After mounting expenditure, continuous funding from Burmah Oil and very few results, Burmah also began to grow impatient. It was now 1908 and no commercial quantities of oil had been found and it began to seem as if the beginning of the end was near. Burmah Oil sent a letter to Reynolds telling him to slow down production and pack up the equipment because the project was nearly over.[18] Just as the letter was making its way to Reynolds, at 4:00 am on May 26, 1908, people at the site woke up to shouting, as a fifty foot gusher of petroleum shot up the drilling rig.[19] At last, commercial quantities of oil had been struck at the Masjid-i-Suleiman site.

Creation of Anglo-Persian

In 1909, shortly after the commercial quantities of oil were found, Burmah Oil thought that a new corporate structure needed to be created in order to work the concession.[20] This led to the creation of the Anglo-Persian Oil Company (APOC) and Burmah Oil made it a publicly traded company, by selling shares off to the public in 1909. At this time Burmah Oil maintained control and the majority of the ordinary shares. For William Knox D’Arcy, he was compensated for his exploration costs and became a director of the new company, but his role quickly faded out of the concession and he died in 1917.[20] Regardless, APOC became one of the most powerful oil companies in the world with the largest oil refinery in the world and became an asset to British Imperial interests for the next 50 years.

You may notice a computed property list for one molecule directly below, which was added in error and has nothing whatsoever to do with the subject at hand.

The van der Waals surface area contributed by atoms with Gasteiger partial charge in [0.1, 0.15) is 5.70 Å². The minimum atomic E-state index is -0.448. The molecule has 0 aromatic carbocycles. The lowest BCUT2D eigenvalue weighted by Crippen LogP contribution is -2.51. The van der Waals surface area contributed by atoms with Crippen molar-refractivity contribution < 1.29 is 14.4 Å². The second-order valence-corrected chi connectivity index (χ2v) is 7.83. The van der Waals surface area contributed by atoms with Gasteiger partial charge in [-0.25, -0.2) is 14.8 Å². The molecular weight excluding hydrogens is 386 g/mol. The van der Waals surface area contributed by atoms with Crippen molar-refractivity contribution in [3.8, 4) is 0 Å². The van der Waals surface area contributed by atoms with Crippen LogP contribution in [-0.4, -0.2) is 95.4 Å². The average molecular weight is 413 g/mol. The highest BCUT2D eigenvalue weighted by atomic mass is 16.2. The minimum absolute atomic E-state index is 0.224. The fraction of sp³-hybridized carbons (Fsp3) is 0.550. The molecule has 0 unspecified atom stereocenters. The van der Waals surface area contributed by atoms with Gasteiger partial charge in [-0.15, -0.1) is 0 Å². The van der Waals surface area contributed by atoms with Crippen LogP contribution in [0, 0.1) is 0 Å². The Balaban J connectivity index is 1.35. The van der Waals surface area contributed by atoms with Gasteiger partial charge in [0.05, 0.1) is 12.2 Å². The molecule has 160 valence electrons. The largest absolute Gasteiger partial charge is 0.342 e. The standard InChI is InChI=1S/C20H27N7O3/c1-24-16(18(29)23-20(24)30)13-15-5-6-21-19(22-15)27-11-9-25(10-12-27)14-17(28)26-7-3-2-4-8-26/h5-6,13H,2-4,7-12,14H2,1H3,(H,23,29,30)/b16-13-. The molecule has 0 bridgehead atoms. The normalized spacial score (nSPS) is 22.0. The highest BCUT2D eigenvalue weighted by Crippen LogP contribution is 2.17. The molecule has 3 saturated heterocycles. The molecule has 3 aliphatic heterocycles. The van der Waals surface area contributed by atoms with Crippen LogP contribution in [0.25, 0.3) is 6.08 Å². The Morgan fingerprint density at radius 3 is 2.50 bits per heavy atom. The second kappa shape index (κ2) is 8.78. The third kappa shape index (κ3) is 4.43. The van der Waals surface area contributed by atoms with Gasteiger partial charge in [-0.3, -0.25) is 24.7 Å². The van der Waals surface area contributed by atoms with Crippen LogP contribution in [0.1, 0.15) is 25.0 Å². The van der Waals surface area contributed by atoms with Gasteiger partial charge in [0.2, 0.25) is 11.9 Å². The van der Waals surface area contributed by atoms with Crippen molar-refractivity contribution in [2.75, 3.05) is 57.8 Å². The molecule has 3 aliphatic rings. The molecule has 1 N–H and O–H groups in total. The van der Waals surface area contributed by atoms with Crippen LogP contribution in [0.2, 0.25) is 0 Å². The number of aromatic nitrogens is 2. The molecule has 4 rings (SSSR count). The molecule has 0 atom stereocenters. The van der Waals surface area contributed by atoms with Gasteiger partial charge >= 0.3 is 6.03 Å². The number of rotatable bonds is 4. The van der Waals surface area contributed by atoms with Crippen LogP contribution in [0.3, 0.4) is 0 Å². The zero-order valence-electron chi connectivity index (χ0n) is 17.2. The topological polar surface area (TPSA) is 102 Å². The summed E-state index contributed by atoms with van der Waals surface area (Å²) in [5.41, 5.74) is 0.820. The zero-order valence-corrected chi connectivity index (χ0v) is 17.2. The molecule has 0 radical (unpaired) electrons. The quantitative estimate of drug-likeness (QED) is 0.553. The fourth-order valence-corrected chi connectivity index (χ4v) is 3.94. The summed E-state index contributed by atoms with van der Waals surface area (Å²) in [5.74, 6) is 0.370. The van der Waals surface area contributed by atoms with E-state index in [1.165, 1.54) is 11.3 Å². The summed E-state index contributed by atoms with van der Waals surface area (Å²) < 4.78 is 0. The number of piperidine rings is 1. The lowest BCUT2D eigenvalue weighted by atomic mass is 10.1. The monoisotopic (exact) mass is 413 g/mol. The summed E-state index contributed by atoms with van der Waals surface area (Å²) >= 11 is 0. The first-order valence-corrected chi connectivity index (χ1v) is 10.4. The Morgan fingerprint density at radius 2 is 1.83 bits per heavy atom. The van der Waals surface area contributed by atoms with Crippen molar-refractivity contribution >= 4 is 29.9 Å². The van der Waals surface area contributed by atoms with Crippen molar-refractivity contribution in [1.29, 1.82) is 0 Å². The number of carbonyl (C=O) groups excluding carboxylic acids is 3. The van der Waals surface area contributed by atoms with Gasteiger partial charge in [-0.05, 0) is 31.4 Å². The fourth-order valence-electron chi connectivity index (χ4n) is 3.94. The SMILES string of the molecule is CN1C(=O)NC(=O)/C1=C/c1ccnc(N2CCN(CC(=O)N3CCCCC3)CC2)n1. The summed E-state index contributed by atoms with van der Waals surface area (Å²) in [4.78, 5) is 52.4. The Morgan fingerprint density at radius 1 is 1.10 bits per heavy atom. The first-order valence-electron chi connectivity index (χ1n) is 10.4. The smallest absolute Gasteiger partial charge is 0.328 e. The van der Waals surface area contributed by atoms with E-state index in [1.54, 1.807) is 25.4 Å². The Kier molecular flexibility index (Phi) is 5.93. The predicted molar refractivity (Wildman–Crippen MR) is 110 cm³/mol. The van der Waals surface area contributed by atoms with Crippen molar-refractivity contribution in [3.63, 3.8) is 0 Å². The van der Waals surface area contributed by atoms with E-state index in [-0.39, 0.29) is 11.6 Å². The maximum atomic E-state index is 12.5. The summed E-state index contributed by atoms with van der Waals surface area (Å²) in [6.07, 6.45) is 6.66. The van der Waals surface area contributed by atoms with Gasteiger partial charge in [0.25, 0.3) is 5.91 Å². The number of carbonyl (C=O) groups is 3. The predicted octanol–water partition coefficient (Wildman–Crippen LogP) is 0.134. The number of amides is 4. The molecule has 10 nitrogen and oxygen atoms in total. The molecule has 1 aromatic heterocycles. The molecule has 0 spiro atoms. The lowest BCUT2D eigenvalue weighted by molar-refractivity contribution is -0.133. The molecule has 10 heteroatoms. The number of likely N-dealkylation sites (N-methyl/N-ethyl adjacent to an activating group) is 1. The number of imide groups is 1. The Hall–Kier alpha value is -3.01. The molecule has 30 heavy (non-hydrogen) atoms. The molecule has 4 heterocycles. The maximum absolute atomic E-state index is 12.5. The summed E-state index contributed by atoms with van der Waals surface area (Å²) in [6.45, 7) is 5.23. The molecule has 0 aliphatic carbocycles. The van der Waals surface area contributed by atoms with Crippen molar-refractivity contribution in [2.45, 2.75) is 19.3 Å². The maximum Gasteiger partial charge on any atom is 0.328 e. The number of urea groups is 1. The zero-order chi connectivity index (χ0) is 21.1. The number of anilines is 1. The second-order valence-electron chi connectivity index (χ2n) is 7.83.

1. ^ Paine, Schoenberger, “Iranian Nationalism and the Great Powers: 1872–1954.” MERIP Reports, 37, (1975), pp.5-6.
  2. ^ Beck, “The Anglo-Persian Oil Dispute 1932-33.” Journal of Contemporary History, 9, 4 (1974): p.124.
  3. ^ Yergin, The Prize: The Epic Quest for Oil, Money & Power. Free Press, 2008, p.119.
  4. ^ a b Yergin (2008), p.119.
  5. ^ a b Yergin (2008), p.120.
  6. ^ a b c d Yergin (2008), p.121.
  7. ^ Bakhtiari, “D’Arcy Concession Centennial and OPEC Today: An Historical Perspective.” The Oil and Gas Journal, 99, 28 (2001), p.22.
  8. ^ a b Bakhtiari (2001), p.22.
  9. ^ a b c d Yergin (2008), p.122.
  10. ^ Yergin (2008), pp.122-123.
  11. ^ Yergin (2008) pp.123-124.
  12. ^ a b Yergin (2008), p.124.
  13. ^ a b Paine (1975), p.6.
  14. ^ Yergin (2008), pp.124-125.
  15. ^ Yergin (2008), pp.125-126.
  16. ^ Yergin (2008), p.126.
  17. ^ Yergin (2008), p.129.
  18. ^ Yergin (2008), p.130.
  19. ^ Yergin (2008), pp.130-131.
  20. ^ a b Yergin (2008), p.132.